From the Washington Post:

Pearson, the world’s largest education company, is monitoring social media during the administration of the new PARCC Common Core test to detect any security breaches, and a spokeswoman said that it was “obligated” to alert authorities when any problems were discovered.

Cleveland High Student Killed in Drive-By Shooting

I am sorry to report that a Cleveland high senior, Robert Robinson, Jr., was killed Sunday afternoon by a drive-by shooter.  He was shot walking thru his neighborhood around 4 pm.

The deepest of condolences to his family, friends and school staff.  (I am more than a little surprised to see no notice of this at the SPS webpage. Cleveland's principal, George Breland, did send out a letter to his community.)

Police are asking anyone with information about the shooting to call 206-233-5000.

Update: SPS is reporting this event:

Remembering Robert Robinson: students/staff to hold school-community-only, open mic vigil on Thurs 6:30 pm. 

Friday, March 13, 2015

Friday Open Thread

Ding dong, the bill to split Seattle School district died in the Rules Committee.  I heard this on KUOW this morning and was surprised to hear that one of its creators, Sharon Tomiko Santos, said it would have benefited all students in SPS.  This was the first time I heard that reasoning advanced and yet if that's what they thought, they could have explained how that was. 

Reports of shots from a BB gun fired at a school bus near Martin Luther King, Jr. Elementary are being reported in the Seattle Times.  It happened yesterday around 4:30 pm.  The school had been under lockkdown for some period of time but then the students were allowed to go home.  No one was hurt.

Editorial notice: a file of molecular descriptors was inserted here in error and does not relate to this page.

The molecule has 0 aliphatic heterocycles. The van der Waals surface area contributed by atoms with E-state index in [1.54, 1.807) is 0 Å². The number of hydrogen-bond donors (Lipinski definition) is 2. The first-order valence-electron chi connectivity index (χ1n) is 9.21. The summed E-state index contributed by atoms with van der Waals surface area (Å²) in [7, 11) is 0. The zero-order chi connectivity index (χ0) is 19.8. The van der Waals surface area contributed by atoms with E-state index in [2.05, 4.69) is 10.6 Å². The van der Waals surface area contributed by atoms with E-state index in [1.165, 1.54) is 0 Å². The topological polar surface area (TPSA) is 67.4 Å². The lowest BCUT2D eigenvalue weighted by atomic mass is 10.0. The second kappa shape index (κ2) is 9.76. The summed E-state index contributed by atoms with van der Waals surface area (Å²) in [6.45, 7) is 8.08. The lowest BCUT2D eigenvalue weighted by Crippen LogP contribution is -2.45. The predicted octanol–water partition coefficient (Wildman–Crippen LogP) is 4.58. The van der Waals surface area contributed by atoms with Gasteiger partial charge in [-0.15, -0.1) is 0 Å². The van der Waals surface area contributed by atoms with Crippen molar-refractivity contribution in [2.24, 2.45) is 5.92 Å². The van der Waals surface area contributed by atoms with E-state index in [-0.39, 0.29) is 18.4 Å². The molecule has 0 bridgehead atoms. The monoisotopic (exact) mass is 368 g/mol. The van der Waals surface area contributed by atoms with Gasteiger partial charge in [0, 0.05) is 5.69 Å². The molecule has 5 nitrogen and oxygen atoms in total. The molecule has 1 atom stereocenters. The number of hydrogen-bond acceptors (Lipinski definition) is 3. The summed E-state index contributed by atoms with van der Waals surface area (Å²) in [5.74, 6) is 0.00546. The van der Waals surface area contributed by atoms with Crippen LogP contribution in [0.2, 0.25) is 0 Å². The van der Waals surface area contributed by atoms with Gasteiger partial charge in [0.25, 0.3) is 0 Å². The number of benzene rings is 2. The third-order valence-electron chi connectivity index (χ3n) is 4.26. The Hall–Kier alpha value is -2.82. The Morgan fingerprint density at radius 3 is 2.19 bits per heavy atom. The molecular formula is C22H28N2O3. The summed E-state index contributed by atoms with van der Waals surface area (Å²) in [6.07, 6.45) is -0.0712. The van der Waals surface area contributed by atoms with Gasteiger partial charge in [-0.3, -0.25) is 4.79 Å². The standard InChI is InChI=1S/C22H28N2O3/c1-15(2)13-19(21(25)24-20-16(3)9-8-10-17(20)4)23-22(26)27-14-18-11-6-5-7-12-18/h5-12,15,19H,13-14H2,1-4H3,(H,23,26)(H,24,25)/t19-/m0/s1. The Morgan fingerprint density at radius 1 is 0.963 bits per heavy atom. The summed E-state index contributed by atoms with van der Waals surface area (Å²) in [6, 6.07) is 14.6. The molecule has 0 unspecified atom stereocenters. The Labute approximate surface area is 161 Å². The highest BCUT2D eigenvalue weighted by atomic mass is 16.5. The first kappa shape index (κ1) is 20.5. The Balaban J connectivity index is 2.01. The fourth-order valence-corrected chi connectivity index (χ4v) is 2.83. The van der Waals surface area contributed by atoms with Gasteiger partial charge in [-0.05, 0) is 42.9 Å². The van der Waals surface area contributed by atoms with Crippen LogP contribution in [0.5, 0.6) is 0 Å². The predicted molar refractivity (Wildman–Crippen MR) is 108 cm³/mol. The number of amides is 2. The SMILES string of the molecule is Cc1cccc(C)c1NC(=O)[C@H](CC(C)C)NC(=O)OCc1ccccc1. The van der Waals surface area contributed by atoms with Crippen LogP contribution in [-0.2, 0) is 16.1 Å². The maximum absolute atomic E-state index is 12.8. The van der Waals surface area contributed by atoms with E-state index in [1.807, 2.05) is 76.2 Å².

I'm off in a few minutes to the press conference right by Roosevelt High about the blight around there by the infamous Sisley brothers.  Hoping there is some relief in sight.

Don't forget these legislative Town Halls tomorrow (this organized info via the CPPS website):

Seattle town halls, Saturday, March 14:

11th District (Georgetown), map
1-3 pm, Regional Communications & Emergency Coordination Center 3511 NE 2nd St., Renton, WA 98056 — Sen. Hasagawa, Rep. Hudgins, Rep. Berquist

32nd District (Broadview), map
2-3:30 pm, Shoreline Fire Dept., 17525 Aurora Ave. N., Shoreline, WA 98133 — Sen. Chase, Rep. Ryu

36th District (Belltown, Magnolia, Queen Anne, Ballard, Greenwood), map
10 am-noon, Phinney Neighborhood Association, community room, 6532 Phinney Ave N, Seattle, WA 98103. —  Sen. Kohl-Welles, Rep. Carlyle, Rep. Tarleton

34th District (West Seattle, White Center), map
No town hall

37th District (Madrona, Mt. Baker, Seward Park, Rainier Valley, Dunlap, Rainier Beach), map
9-11 am, Rainier Valley Cultural Center, 3515 S Alaska Street, Seattle, WA 98118 — Sen. Jayapal, Rep. Santos, Rep. Pettigew

43rd District (Capital Hill, Madison Park, Eastlake, Fremont, Wallingford, University District), map
1-2:30 pm, Seattle Central College, Erickson Theater, 1524 Harvard Ave., Seattle, WA 98122 — Sen. Pedersen, Rep. Brady Walkinshaw, Speaker Frank Chopp

46th District (Bryant, Northeast and North Seattle), map
No Town Hall


What's on your mind?

Thursday, March 12, 2015

Local Public Education News

As many readers have reported, seven Democratic senators, in the Washington State Legislature, including three from Seattle, voted to move forward a bill (SB 5748)  that would tie student test scores to teacher evaluation.  The vote was 26 yeas to 23 nays.

Wednesday, March 11, 2015

Audit&Finance Committee Meeting Tomorrow

I had been wondering where the agenda for tomorrow's Audit and Finance Committee Meeting was.  Well, now I can see why it was delayed.

1) It's HUGE.
2) It's a mess.  Literally.  Things added links not there - very confusing.

The minutes from the last meeting note note a troubling trend - the end of funding for number of programs.  To whit:

FYI, Seattle Schools and Studen Computer Access

From SPS:

Yesterday, some staff members were unable to log into the SchoolFusion websites. We believe this issue has been resolved and all staff should be able to log in. If not, please let us know. 

Today due to some remaining export/import issues students may be having trouble logging in. We are working on this issue with our vendor and expect to have it resolved by tomorrow.

Tuesday, March 10, 2015

Concerns/Complaints? Let the Board Know